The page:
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U.S.: Leader or Loser in the G7?

by Benedict Vigers

LONDON -- For the first time in almost two decades of polling, the United States now lags behind most of the other leading industrialized nations in the G7 across a range of Gallup indicators. The U.S. trails several G7 countries when it comes to its own people’s confidence in the national government and key institutions -- including the military and the judiciary -- as well as the ability of its people to meet their basic needs.

Americans No Longer Most Confident in Military

Since 2006, Americans’ confidence in the nation’s military has stood out among the G7. Even though it continues to spend more on its military than most nations on Earth combined, Americans’ confidence in their armed forces dipped to a new low of 81% in 2023, for the first time falling significantly below the ratings of another G7 member country (France).


These results mirror the decline in Americans’ confidence in the military observed in other Gallup polling in 2023. More recently, in February 2024, Americans were split in their views of funding the military and national defense. Similar proportions felt that the government was spending too little (29%), too much (35%) and about the right amount (33%) on defense.

Judging Courts More Harshly

Americans have been losing confidence in their judicial system every year since 2020, dropping to 42% in 2023. While it was similarly low in 2016, the U.S. is now statistically tied with Italy as the G7 country with least faith in its judiciary. For years, Italy has lagged significantly behind the rest of the G7 on this measure -- but recent increases alongside U.S. decreases have brought about this shift in the rankings.


Cooling Confidence in the National Government

2022 marked the first time that the U.S. and the United Kingdom sat at the bottom of G7 rankings for confidence in national government, having both been highest at the outset of the World Poll nearly two decades ago. One year later, the picture remains unchanged. Americans (30%) and Britons (33%) still have less confidence in their national governments than residents in most of the G7.


Americans’ confidence in their national government has dropped to levels similar to this several times before (2013, 2016, 2018), and they are far from the lowest levels on record (Italy hit 15% in 2013). However, with the presidential election looming in November -- and the U.K. general election also taking place sometime before January 2025 -- these figures could be headwinds for both President Joe Biden and Prime Minister Rishi Sunak in their reelection bids.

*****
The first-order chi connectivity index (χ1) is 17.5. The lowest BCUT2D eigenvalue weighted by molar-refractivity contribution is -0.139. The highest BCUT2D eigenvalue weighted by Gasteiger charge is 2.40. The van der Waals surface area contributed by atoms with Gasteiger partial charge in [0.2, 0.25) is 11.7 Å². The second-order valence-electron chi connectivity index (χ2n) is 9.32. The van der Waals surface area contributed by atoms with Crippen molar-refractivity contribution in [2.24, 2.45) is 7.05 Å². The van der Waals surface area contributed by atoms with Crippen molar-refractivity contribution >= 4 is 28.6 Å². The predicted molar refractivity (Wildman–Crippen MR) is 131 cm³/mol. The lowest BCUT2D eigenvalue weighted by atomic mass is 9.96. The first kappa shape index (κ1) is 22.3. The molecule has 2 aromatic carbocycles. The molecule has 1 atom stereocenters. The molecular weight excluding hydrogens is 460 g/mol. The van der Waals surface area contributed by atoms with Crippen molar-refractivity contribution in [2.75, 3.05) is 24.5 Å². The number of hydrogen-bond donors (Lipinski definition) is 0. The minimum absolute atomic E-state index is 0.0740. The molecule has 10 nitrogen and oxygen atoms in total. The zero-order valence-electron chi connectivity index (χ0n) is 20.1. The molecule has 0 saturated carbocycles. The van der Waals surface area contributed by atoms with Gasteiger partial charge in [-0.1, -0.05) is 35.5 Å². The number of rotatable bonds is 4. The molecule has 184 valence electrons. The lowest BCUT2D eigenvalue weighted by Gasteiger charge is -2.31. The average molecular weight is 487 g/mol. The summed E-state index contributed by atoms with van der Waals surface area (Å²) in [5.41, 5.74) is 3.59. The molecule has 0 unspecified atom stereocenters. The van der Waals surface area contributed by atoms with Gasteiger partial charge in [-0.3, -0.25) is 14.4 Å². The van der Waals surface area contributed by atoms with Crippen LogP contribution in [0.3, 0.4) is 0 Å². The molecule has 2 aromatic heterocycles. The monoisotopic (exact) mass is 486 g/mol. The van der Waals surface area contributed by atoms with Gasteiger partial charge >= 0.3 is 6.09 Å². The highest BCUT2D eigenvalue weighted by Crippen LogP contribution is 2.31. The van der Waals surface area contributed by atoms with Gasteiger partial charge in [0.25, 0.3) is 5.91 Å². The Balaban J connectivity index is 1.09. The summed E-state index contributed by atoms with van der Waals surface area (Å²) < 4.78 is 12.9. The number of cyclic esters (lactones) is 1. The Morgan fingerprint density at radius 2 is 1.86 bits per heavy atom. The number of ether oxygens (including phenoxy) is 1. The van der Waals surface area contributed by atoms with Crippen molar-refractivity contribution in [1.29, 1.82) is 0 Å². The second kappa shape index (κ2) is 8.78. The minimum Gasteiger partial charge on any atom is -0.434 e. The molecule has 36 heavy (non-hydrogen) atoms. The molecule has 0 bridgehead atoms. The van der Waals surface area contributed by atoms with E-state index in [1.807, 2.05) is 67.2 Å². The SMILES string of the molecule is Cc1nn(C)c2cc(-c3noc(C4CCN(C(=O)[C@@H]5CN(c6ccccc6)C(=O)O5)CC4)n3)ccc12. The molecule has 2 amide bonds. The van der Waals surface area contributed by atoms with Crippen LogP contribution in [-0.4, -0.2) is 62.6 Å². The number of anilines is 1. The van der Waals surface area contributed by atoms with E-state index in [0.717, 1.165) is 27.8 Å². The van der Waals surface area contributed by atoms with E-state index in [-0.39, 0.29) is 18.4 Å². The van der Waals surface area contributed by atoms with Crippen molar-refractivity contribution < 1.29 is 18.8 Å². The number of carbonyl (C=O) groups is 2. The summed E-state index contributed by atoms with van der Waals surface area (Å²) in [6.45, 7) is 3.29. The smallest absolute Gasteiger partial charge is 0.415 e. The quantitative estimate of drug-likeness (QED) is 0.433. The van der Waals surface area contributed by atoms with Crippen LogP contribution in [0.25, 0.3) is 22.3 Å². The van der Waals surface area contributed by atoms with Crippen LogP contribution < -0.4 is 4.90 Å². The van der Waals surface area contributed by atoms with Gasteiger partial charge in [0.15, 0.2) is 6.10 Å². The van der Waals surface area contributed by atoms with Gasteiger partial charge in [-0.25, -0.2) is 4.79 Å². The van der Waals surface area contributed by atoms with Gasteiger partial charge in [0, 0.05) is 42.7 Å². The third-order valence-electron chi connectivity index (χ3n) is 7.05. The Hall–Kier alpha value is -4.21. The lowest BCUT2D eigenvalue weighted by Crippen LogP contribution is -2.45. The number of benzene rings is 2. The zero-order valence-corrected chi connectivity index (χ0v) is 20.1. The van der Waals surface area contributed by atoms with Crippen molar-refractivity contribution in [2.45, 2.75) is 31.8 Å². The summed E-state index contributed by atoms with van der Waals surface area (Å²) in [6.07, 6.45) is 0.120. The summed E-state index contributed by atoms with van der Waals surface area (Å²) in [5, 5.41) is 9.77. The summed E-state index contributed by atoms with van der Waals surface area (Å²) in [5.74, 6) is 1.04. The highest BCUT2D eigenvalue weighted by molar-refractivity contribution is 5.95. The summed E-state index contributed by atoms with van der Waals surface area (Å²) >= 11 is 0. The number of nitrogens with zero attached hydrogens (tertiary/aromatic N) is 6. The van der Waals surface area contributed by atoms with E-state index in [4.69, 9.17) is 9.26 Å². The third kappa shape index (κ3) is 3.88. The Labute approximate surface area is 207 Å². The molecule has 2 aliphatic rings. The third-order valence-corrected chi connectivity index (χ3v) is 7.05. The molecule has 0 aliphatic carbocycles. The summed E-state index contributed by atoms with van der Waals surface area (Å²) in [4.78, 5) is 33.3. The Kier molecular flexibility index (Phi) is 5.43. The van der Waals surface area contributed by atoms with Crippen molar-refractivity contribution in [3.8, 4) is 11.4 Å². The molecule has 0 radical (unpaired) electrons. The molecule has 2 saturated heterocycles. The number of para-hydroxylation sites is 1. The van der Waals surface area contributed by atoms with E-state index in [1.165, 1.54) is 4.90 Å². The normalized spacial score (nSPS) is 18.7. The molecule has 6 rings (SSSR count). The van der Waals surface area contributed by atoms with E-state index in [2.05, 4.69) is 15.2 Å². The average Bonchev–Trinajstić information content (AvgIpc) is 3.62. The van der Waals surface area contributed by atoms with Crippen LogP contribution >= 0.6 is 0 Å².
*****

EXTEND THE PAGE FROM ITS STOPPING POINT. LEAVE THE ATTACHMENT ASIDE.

U.S. Gives Poorest Performance on National Institutions Index

Given these realities, the U.S. now ranks last on the National Institutions Index compared with the rest of the G7. The National Institutions Index is a composite measure of the confidence a country's residents have in key national institutions such as the military, the judicial system, the national government and the honesty of elections.

In 2006, the U.S. topped the index among G7 countries, scoring 63 out of a possible 100. In 2022, it ranked at the bottom for the first time on record, scoring 53, and consolidated its position with a decline to 49 last year.


U.S. Continues to Top G7 for Inability to Afford Food

The U.S. continues to rank above the rest of the G7 in the proportion of its residents struggling to afford food. Every year since 2009, the U.S. has been at the top (or tied at the top) of the G7 for inability to afford food at times in the previous year. Last year, more than one in four Americans (26%) struggled to afford food at times, far above second-place Canada (17%).


Bottom Line

Across several World Poll indicators, the U.S. performs worse than its G7 counterparts. In years gone by, residents of the U.S. had more confidence in their government, military and other key institutions than residents of its allies had in theirs. But the U.S. has lost its edge, and last year slipped behind other countries in the G7.

The U.S. remains the dominant voice of the G7 on the global stage. But the reality of public opinion at home is starting to tell a different story: one in which the U.S. no longer stands out as a leader in confidence in institutions, fundamental to its democracy.

Find out how the world views the U.S. and Germany in the coming Rating World Leaders report out on April 23.

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